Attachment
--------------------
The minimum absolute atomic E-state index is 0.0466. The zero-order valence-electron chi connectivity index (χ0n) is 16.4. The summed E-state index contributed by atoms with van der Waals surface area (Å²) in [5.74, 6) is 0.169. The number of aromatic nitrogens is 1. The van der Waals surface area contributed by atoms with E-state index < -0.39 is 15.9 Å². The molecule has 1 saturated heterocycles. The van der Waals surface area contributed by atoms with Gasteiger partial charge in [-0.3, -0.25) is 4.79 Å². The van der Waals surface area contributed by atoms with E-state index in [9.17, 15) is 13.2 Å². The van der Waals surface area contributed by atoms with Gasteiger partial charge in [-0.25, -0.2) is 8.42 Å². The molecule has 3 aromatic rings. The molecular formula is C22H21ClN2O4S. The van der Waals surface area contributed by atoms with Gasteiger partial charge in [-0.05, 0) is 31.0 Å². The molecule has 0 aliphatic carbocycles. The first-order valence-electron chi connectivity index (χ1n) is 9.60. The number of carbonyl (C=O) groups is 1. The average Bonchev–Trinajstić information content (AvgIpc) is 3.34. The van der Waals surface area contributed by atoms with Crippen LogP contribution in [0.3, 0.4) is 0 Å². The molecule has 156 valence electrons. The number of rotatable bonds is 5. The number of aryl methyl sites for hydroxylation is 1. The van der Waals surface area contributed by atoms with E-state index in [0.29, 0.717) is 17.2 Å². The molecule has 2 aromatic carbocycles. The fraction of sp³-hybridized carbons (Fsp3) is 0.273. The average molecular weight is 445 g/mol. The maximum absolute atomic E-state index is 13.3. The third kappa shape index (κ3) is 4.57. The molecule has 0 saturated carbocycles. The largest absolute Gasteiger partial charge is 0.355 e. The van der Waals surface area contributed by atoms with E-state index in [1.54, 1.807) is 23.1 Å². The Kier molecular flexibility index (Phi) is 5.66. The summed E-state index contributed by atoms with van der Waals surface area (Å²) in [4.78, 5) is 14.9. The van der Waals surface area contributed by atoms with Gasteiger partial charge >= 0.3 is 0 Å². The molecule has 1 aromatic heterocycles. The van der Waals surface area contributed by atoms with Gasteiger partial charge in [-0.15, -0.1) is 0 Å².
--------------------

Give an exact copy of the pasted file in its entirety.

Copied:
The minimum absolute atomic E-state index is 0.0466. The zero-order valence-electron chi connectivity index (χ0n) is 16.4. The summed E-state index contributed by atoms with van der Waals surface area (Å²) in [5.74, 6) is 0.169. The number of aromatic nitrogens is 1. The van der Waals surface area contributed by atoms with E-state index < -0.39 is 15.9 Å². The molecule has 1 saturated heterocycles. The van der Waals surface area contributed by atoms with Gasteiger partial charge in [-0.3, -0.25) is 4.79 Å². The van der Waals surface area contributed by atoms with E-state index in [9.17, 15) is 13.2 Å². The van der Waals surface area contributed by atoms with Gasteiger partial charge in [-0.25, -0.2) is 8.42 Å². The molecule has 3 aromatic rings. The molecular formula is C22H21ClN2O4S. The van der Waals surface area contributed by atoms with Gasteiger partial charge in [-0.05, 0) is 31.0 Å². The molecule has 0 aliphatic carbocycles. The first-order valence-electron chi connectivity index (χ1n) is 9.60. The number of carbonyl (C=O) groups is 1. The average Bonchev–Trinajstić information content (AvgIpc) is 3.34. The van der Waals surface area contributed by atoms with Crippen LogP contribution in [0.3, 0.4) is 0 Å². The molecule has 156 valence electrons. The number of rotatable bonds is 5. The number of aryl methyl sites for hydroxylation is 1. The van der Waals surface area contributed by atoms with E-state index in [0.29, 0.717) is 17.2 Å². The molecule has 2 aromatic carbocycles. The fraction of sp³-hybridized carbons (Fsp3) is 0.273. The average molecular weight is 445 g/mol. The maximum absolute atomic E-state index is 13.3. The third kappa shape index (κ3) is 4.57. The molecule has 0 saturated carbocycles. The largest absolute Gasteiger partial charge is 0.355 e. The van der Waals surface area contributed by atoms with E-state index in [1.54, 1.807) is 23.1 Å². The Kier molecular flexibility index (Phi) is 5.66. The summed E-state index contributed by atoms with van der Waals surface area (Å²) in [4.78, 5) is 14.9. The van der Waals surface area contributed by atoms with Gasteiger partial charge >= 0.3 is 0 Å². The molecule has 1 aromatic heterocycles. The van der Waals surface area contributed by atoms with Gasteiger partial charge in [-0.15, -0.1) is 0 Å².